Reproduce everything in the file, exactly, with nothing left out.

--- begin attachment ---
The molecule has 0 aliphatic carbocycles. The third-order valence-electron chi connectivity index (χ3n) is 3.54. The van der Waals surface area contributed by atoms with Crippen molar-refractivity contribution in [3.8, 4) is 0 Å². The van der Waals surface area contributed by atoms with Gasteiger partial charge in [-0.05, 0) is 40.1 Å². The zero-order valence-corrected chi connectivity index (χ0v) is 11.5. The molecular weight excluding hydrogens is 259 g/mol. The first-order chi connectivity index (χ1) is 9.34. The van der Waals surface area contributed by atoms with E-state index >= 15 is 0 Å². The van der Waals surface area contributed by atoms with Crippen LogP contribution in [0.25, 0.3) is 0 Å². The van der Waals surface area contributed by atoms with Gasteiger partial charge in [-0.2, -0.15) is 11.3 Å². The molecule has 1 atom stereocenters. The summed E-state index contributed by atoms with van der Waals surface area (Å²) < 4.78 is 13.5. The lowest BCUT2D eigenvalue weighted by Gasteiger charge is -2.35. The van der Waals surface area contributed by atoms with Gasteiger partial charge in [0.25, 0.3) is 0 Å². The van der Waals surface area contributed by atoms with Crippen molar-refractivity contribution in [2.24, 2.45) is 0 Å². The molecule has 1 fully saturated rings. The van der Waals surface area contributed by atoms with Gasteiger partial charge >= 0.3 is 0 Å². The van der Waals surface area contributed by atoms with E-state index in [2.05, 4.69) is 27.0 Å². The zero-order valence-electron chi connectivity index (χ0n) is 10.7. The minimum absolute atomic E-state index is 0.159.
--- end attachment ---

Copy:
The molecule has 0 aliphatic carbocycles. The third-order valence-electron chi connectivity index (χ3n) is 3.54. The van der Waals surface area contributed by atoms with Crippen molar-refractivity contribution in [3.8, 4) is 0 Å². The van der Waals surface area contributed by atoms with Gasteiger partial charge in [-0.05, 0) is 40.1 Å². The zero-order valence-corrected chi connectivity index (χ0v) is 11.5. The molecular weight excluding hydrogens is 259 g/mol. The first-order chi connectivity index (χ1) is 9.34. The van der Waals surface area contributed by atoms with E-state index >= 15 is 0 Å². The van der Waals surface area contributed by atoms with Crippen LogP contribution in [0.25, 0.3) is 0 Å². The van der Waals surface area contributed by atoms with Gasteiger partial charge in [-0.2, -0.15) is 11.3 Å². The molecule has 1 atom stereocenters. The summed E-state index contributed by atoms with van der Waals surface area (Å²) < 4.78 is 13.5. The lowest BCUT2D eigenvalue weighted by Gasteiger charge is -2.35. The van der Waals surface area contributed by atoms with Gasteiger partial charge in [0.25, 0.3) is 0 Å². The van der Waals surface area contributed by atoms with Crippen molar-refractivity contribution in [2.24, 2.45) is 0 Å². The molecule has 1 fully saturated rings. The van der Waals surface area contributed by atoms with Gasteiger partial charge >= 0.3 is 0 Å². The van der Waals surface area contributed by atoms with E-state index in [2.05, 4.69) is 27.0 Å². The zero-order valence-electron chi connectivity index (χ0n) is 10.7. The minimum absolute atomic E-state index is 0.159.